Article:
From the Ziegler Collection 1 May 2011
Interim Section Chair is RGHF senior historian Basil Lewis, UK.
(Delegates from 16 Clubs at the first meeting of Rotary Clubs. 1910 Chicago USA)
1891-1896 Paul Harris, who was raised by his New England grandparents with
values of tolerance toward all, gained his law degree in 1891. 1In his senior
year, a former graduate told his class that they should "Go to a small town for
five years make a fool of themselves, then go to the big city!" Paul decided to
the road for the entire world. He worked as a reporter for the San Francisco
Chronicle, 1891; manual laborer on a fruit ranch, then raisin packing plant,
teacher at the L.A. Business College in 1892. Denver, Colorado, 1892: Actor in a
stock company, reporter for the Rocky Mountain News, cowboy, reporter for The
Republican. Jacksonville, Florida: St. James Hotel night clerk, traveling
granite/marble salesman 1892/93, reporter on the Washington Star, cattleman on a
ship 1893, haymaker and cannery worker 1893, sub-foreman of the gang of
cattlemen 1893, (where he wrote that, on his first voyage, he experienced
sub-human conditions); orange picker in Florida 1893, back to Jacksonville
selling marble granite. His territory included the southern states, Cuba, the
Bahamas and Europe. When he announced that he was going to Chicago to practice
law his employer said, "Whatever the advantages of settling in Chicago may be, I
am satisfied you will make more money if you remain with me." To which Paul
replied: "I am sure you are right but I am not going to Chicago for the purpose
of making money; I am going for the purpose of living a life."
In 1896, he did go to Chicago to practice law. One evening, in 1900, Paul went
with a professional friend to his suburban home. After dinner, as they strolled
through the neighborhood, Paul's friend introduced him to tradesmen in their
stores. This reminded Paul of his grandparent's home in New England. "Why not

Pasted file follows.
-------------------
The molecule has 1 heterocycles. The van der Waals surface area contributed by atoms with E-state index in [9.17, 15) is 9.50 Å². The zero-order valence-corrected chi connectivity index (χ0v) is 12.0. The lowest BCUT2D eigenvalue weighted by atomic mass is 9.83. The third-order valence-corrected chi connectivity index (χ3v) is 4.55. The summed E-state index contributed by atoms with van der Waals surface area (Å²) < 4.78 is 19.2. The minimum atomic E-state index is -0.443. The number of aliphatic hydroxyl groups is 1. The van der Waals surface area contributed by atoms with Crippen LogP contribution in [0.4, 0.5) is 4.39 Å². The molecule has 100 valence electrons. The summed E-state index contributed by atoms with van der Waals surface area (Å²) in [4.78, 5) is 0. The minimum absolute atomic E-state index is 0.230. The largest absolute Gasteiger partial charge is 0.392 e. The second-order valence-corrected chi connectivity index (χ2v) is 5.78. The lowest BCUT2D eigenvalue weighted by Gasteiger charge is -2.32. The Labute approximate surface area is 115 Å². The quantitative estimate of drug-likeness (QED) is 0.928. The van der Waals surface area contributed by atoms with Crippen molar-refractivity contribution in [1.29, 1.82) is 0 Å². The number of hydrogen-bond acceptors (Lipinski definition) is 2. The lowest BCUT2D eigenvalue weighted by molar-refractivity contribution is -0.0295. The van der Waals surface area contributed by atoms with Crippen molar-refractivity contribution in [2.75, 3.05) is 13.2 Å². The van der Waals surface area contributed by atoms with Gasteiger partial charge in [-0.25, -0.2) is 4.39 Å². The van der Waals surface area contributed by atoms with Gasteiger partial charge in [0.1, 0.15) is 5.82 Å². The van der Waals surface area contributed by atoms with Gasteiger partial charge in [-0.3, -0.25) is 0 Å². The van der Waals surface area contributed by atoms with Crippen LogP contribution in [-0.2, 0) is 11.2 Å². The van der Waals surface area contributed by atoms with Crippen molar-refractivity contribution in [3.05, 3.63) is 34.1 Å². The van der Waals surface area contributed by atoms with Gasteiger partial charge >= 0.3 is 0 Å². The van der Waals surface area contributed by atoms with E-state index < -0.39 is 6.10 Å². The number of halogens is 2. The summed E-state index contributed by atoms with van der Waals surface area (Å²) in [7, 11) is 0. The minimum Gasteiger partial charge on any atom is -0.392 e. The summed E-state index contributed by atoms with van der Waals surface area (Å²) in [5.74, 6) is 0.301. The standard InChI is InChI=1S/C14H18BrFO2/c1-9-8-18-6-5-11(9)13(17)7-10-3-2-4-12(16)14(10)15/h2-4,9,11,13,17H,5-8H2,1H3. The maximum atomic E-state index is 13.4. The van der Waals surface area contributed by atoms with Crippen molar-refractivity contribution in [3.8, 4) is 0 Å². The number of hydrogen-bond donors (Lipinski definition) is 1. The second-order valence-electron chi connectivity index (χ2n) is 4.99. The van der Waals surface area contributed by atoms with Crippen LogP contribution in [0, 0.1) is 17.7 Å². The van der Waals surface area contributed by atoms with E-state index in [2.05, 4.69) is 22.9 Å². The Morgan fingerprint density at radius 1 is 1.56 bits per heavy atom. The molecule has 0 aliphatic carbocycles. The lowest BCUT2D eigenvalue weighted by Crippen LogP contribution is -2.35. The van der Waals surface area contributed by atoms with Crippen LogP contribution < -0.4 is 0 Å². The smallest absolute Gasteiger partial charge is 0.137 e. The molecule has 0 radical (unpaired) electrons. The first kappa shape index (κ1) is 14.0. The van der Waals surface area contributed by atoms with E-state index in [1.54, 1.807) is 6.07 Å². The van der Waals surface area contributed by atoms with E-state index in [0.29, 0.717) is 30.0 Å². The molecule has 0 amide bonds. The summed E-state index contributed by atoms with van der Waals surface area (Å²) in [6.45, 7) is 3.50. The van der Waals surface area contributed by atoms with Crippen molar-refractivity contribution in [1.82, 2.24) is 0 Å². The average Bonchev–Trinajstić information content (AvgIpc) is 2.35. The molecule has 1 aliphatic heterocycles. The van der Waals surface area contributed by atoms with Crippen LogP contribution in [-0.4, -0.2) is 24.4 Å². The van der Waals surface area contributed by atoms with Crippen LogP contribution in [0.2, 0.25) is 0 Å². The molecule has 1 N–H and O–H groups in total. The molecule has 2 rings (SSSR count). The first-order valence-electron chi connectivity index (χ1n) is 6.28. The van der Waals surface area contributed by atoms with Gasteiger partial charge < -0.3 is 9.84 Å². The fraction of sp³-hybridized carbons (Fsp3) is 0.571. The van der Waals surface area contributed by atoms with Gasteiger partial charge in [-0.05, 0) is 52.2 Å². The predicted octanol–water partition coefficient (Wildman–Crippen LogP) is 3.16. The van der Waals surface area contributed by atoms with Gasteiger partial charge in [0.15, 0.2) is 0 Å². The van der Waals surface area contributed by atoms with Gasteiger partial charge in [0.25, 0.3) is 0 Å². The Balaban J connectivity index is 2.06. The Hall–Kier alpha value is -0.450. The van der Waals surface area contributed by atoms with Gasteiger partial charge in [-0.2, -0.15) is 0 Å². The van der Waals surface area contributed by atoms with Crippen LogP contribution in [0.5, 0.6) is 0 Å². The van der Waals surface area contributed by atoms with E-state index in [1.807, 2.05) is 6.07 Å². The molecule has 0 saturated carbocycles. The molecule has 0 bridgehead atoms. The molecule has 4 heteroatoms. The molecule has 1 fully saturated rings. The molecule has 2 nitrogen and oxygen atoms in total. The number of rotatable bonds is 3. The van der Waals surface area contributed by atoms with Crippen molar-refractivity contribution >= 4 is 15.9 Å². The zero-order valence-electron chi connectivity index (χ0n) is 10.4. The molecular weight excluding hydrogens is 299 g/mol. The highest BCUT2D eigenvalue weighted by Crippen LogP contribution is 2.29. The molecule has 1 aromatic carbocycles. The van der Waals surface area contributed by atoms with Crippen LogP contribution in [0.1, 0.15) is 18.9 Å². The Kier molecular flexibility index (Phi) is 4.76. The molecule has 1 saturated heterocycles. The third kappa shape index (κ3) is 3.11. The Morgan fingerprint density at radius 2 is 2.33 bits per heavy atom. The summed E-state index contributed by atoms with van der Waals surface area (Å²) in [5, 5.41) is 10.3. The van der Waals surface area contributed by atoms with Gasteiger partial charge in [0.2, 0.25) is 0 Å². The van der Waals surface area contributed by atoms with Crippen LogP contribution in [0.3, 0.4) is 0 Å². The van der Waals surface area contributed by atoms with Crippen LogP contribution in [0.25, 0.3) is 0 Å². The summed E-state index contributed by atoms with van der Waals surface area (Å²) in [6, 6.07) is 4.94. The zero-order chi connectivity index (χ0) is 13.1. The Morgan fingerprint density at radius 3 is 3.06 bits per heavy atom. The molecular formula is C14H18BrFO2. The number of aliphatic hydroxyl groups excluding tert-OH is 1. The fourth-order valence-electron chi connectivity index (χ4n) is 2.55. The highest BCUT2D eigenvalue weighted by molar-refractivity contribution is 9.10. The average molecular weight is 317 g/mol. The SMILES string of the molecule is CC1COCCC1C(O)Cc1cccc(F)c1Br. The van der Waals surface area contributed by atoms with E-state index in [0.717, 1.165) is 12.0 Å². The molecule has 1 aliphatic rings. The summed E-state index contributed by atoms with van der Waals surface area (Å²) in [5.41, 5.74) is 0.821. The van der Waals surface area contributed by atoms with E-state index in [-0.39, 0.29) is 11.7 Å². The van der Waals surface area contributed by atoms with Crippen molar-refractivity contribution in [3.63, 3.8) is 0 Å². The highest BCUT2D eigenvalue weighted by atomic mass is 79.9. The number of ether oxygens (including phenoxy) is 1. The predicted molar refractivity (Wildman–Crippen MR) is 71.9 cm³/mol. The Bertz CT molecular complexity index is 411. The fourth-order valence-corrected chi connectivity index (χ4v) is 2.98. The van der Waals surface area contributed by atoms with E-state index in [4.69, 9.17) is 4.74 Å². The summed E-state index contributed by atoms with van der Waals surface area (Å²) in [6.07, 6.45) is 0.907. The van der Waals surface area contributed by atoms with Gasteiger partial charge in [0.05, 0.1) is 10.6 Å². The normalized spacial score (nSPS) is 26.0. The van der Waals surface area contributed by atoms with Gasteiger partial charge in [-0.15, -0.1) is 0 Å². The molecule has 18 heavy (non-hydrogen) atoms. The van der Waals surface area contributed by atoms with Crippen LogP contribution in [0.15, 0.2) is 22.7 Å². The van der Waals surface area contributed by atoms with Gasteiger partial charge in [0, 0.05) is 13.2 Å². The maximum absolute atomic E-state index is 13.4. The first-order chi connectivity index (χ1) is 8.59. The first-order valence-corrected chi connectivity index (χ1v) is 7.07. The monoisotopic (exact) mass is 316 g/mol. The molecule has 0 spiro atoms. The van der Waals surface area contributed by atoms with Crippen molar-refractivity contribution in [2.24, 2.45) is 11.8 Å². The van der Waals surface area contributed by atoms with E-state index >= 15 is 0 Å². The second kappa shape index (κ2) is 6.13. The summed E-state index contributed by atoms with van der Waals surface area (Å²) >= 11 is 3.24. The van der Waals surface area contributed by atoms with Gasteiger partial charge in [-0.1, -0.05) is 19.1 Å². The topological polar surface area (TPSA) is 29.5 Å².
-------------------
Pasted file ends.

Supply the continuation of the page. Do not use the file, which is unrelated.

have a fellowship composed of businessmen from different occupations, without
restrictions of politics or religion?" he thought.
1905-1908 2On February
23, 1905, Paul Harris had dinner with his closest friend, Chicago coal dealer
Silvester Schiele. Afterwards they walked over the river to
Room 711 of the
Unity Building where they met their host, Gustavus Loehr, a mining engineer; and
another friend, Hiram Shorey, a merchant tailor. Harris proposed that they form
a club. No name was chosen for the group. The second meeting was March 9th.
Three other men, Harry Ruggles, William Jenson, and A. L. White joined them.
Ruggles was a printer, and created the "name badge" version of the Rotary "wheel" and also started singing in Rotary. In fact his singing kept the group
from disbanding more than once. Paul Harris later wrote: "The significant
occurrence of the second meeting was the introduction of
Harry Ruggles, the
printer. Harry was destined to play an important part in the life of the Chicago
club, for through his suggestion of club singing his influence has been made
felt by the entire movement." Paul P. Harris, page 95 "The Founder of Rotary
1928. Two weeks later the group gathered at the office of Silvester Schiele, in
his coal yard at Twelfth and State Streets. Six of the previous seven were
present along with Charles Newton and Arthur B. Irwin.
was very interested in starting Rotary in other cities. The second Rotary club
was founded by Homer Wood in
San Francisco in 1908. 7Wood then quickly organized
Oakland #3 (When did weekly meetings begin? 6According to the general secretary
in 1948, it was Oakland #3 in 1909.)
Seattle #4 and
Los Angeles #5. In fact,
before the end of 1909, there were seven clubs, including New York City #6 and
Boston #7. That's right, in 1908 and 1909, Homer Wood started four clubs. In the
rest of the United States there were two, and the San Francisco club is
credited, by some, with starting New York.
GROWTH OF ROTARY AROUND THE
WORLD Paul Harris had a vision of "Around the World Rotary" which was also
opposed by many of his fellow Rotarians. It was not until he won the loyalty of
the man who was to be Rotary's secretary from 1910 – 1942 that Rotary became
organized and international. That man was Chesley Perry, whom Paul called the
"Builder of Rotary."
From www.onepagehistory.info by RGHF senior
historian Basil Lewis, UK and Jack Selway, USA
See also Histories of the
Districts of U.S.A.
clubs (86 of which are in the US)
Virgin Islands of the U.S